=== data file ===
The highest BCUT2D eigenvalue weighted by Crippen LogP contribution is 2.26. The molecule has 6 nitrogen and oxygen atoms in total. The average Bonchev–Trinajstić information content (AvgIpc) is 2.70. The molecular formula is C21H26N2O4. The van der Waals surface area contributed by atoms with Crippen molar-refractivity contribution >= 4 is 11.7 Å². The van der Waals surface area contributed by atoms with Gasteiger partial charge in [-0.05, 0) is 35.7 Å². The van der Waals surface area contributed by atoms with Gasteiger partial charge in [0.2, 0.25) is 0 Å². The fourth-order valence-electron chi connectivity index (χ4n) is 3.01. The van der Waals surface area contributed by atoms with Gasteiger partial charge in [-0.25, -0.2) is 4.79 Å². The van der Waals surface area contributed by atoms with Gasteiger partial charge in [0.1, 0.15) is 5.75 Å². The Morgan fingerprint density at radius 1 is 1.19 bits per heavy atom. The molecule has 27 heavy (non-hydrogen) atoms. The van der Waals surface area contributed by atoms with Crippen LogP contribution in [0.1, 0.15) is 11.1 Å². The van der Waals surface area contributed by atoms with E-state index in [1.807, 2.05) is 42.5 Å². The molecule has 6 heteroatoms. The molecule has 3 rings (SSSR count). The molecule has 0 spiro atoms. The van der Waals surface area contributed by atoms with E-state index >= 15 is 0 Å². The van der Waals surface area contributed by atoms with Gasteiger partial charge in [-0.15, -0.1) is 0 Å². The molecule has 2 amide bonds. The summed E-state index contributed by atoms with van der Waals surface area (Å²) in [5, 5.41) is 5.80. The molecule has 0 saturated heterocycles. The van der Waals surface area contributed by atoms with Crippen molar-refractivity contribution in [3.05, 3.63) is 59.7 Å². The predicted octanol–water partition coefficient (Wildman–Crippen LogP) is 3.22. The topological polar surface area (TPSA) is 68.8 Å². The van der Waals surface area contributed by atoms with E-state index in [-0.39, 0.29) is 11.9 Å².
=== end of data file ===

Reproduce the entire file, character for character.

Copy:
The highest BCUT2D eigenvalue weighted by Crippen LogP contribution is 2.26. The molecule has 6 nitrogen and oxygen atoms in total. The average Bonchev–Trinajstić information content (AvgIpc) is 2.70. The molecular formula is C21H26N2O4. The van der Waals surface area contributed by atoms with Crippen molar-refractivity contribution >= 4 is 11.7 Å². The van der Waals surface area contributed by atoms with Gasteiger partial charge in [-0.05, 0) is 35.7 Å². The van der Waals surface area contributed by atoms with Gasteiger partial charge in [0.2, 0.25) is 0 Å². The fourth-order valence-electron chi connectivity index (χ4n) is 3.01. The van der Waals surface area contributed by atoms with Gasteiger partial charge in [-0.25, -0.2) is 4.79 Å². The van der Waals surface area contributed by atoms with Gasteiger partial charge in [0.1, 0.15) is 5.75 Å². The Morgan fingerprint density at radius 1 is 1.19 bits per heavy atom. The molecule has 27 heavy (non-hydrogen) atoms. The van der Waals surface area contributed by atoms with Crippen LogP contribution in [0.1, 0.15) is 11.1 Å². The van der Waals surface area contributed by atoms with E-state index in [1.807, 2.05) is 42.5 Å². The molecule has 6 heteroatoms. The molecule has 3 rings (SSSR count). The molecule has 0 spiro atoms. The van der Waals surface area contributed by atoms with E-state index >= 15 is 0 Å². The van der Waals surface area contributed by atoms with Gasteiger partial charge in [-0.15, -0.1) is 0 Å². The molecule has 2 amide bonds. The summed E-state index contributed by atoms with van der Waals surface area (Å²) in [5, 5.41) is 5.80. The molecule has 0 saturated heterocycles. The van der Waals surface area contributed by atoms with Crippen molar-refractivity contribution in [3.05, 3.63) is 59.7 Å². The predicted octanol–water partition coefficient (Wildman–Crippen LogP) is 3.22. The topological polar surface area (TPSA) is 68.8 Å². The van der Waals surface area contributed by atoms with E-state index in [-0.39, 0.29) is 11.9 Å².